Why do most religious people find the darkness fearful? The primary case I've observed is that all religions declare themselves right thus, by default, their god or gods are those which reside in the sky and are beacons of light in a world of darkness. In nearly every establish culture and civilization of the ancient world, from the Aztecs to the Sumerians, there has been a god or goddess of the sun and a god or goddess of the moon. Some scholars believe that this duality might be the startings of the modern monotheistic religions in which the worshiped god is a graceful yet powerful being (like the sun) while the opposing force is more associated with lunatics and the creatures of the night (like the moon). In most religious stories, there is never total darkness. When Moses led the people of Israel through the desert, there was fire to guide the way with the fire being symbolic of the sun, or light, and thus Yahweh divinely guided His people. It is almost a universal idea that dark clouds or a dark day in a story is foreboding, ominous, a sign of danger. Again, this derives from the basic essence of darkness: the unknown. That which is foreign and wrong to us is dark.
What is darkness? Darkness is that fear which can't be explained, that knowledge and desire which can't be spoken of, and all things beyond our comfort zone.
"Well, it appears we have won the battle," stated Kakashi Hatake as he put away his Sharigan.
"Yeah, who'd have thought taking down Sasuke would be so easy?" replied Naruto Uzumaki as he tightened his headband.
"Is it over?" asked Sakura.
"Yes. Sasuke took his own life when it seemed all was lost for him. He took Madara with him though," Kakashi answered.
Sakura looked down at the ground as she tried to hold back her tears.
"Sasuke... you fool!" she spoke to herself quietly. Naruto placed his hand upon her shoulder and she looked up.
"I'm sorry Sakura... I couldn't keep my promise," he replied. "I failed you..."
"Naruto... it's okay. You did all that you could. Even when staring down death from Sasuke, Madara, Akatsuki, even Danzo, you never gave up... all for me."
"...no, not just for you," he said. "At first it was just for you. I wanted us to be a team again, but that wouldn't be. With so much as stake, I stopped thinking about only you. Konohamaru, Iruka-sensei, Grandma Tsunade, our friends, their families, and everyone who died in the name of defending our village... I thought of them all. Sasuke wouldn't allow himself to be saved. In the end, he wanted to die more by his own hand than be saved by mine. I finally understand what Jiraiya told me long ago..."
As Naruto entered the village, still rebuilding after the attack with aid from the other villages, people stood in the streets cheering his name and Kakashi's as well. He stood before the very village that would've scorned him three years ago a hero much like his father.
"Way to go knucklehead!"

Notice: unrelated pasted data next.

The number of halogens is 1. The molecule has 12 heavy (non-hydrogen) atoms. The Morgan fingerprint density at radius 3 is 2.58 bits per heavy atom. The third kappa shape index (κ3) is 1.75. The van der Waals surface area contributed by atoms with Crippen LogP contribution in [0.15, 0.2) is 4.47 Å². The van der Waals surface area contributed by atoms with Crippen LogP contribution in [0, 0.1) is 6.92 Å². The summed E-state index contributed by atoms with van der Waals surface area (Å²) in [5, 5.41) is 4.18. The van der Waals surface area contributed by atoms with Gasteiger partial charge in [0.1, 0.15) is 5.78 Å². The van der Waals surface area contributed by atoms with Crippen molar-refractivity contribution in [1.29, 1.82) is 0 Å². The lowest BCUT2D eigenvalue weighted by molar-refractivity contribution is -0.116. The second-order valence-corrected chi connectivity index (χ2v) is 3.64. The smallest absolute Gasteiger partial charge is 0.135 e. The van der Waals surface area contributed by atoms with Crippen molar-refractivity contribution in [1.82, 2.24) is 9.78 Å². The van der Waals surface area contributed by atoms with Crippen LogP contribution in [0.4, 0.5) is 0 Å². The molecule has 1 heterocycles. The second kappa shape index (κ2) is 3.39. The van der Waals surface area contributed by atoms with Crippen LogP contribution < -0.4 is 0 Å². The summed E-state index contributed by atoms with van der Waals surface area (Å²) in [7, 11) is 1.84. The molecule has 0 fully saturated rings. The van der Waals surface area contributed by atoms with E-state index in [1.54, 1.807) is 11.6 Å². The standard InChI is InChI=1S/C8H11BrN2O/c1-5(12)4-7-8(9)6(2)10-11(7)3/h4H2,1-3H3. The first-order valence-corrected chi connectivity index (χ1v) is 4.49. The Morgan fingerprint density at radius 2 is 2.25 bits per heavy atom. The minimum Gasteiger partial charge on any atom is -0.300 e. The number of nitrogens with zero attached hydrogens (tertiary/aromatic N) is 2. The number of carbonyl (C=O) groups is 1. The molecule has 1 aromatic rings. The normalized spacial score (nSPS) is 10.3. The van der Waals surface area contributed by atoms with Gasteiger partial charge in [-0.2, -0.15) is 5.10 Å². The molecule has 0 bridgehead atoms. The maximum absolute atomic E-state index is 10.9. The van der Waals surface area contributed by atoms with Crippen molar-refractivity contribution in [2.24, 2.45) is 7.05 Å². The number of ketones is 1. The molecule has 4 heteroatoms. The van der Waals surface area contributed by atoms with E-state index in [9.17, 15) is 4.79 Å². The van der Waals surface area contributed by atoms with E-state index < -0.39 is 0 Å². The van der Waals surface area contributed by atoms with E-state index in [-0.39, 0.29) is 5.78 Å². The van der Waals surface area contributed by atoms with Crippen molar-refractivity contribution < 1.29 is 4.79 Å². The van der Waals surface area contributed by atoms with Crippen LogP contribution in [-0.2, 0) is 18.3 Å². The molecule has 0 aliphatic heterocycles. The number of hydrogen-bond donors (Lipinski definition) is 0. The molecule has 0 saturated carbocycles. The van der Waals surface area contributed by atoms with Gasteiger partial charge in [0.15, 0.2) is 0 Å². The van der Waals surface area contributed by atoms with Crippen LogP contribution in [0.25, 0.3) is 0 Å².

"Three cheers for Naruto!"
All of a sudden, a great rumbling shook the ground as Naruto and the rest of the Hidden Leaf Village looked above their heads to find giant robots coming out of a tear in space and time. One looked streamlined with glittery green trails jetting from it as it moved. One looked more cube like with a giant sword in one of its blocky hands. And the last one was more biological in structure and design.
"Take this! My love, my pain, and all of my sorrow! SHINING FINGER!"
"Eureka, watch out! Readings show that blast will destroy anything in its path!"
"Just you watch! I'm better than Shinji and Rae. I AM BETTER!"
"Hey, what's going on?" asked a guy in a black suit with a red shirt and green scarf hanging over his shoulders.
"Looks like an anime mecha fight," said a skinny man with a panda on his head.
"Hey! That's from Neon Genisis Evangelion! Oh, and that one is from the original Gundam series. And that's from Eureka 7!" spouted a man with nice hair, a lab coat, and glasses.
"Otacon, what happened?" said a man in camo coming out from under a cardboard box.
"I'm not sure Snake. It seems like some crazy transdimetional convergence is occuring in which time and space no longer have boundaries or even a sense of reality. This is like one of my Japanese animes!"
"Dammit Otacon, get a grip!"
"Well, looks like we'll be having more people than I thought," Kakashi replied.
So despite not knowing what was going on, everybody ate ramen and only showed real concern when strange metal creatures who yelled "Exterminate!" came raining from the sky and killing everyone in sight. Luckily, this never happened so Naruto can wake up after drinking bad milk again.
And so here I sit
On valley's edge today.
The end is near, so do not fit
It's simply nature's way.
From Pole to Pole, day to night
The echoes ring quite well
I see the end in sight
And destined to heaven's hell.
I stand before the river
Ancient and long
And feel no spine to shiver
Only to hear the ending song.
Nobody wishes to pay the toll
To the aged ferryman
Yet I must, for inner peace
And to dwell no more on lan'.
And so I knock before thy door
To bid one final farewell
My travels have took me o'er
Like a hermit in his shell.
Memories of Life seep from me
Like a wave born of sea.
I'll drift on like foam
'til my memory no more.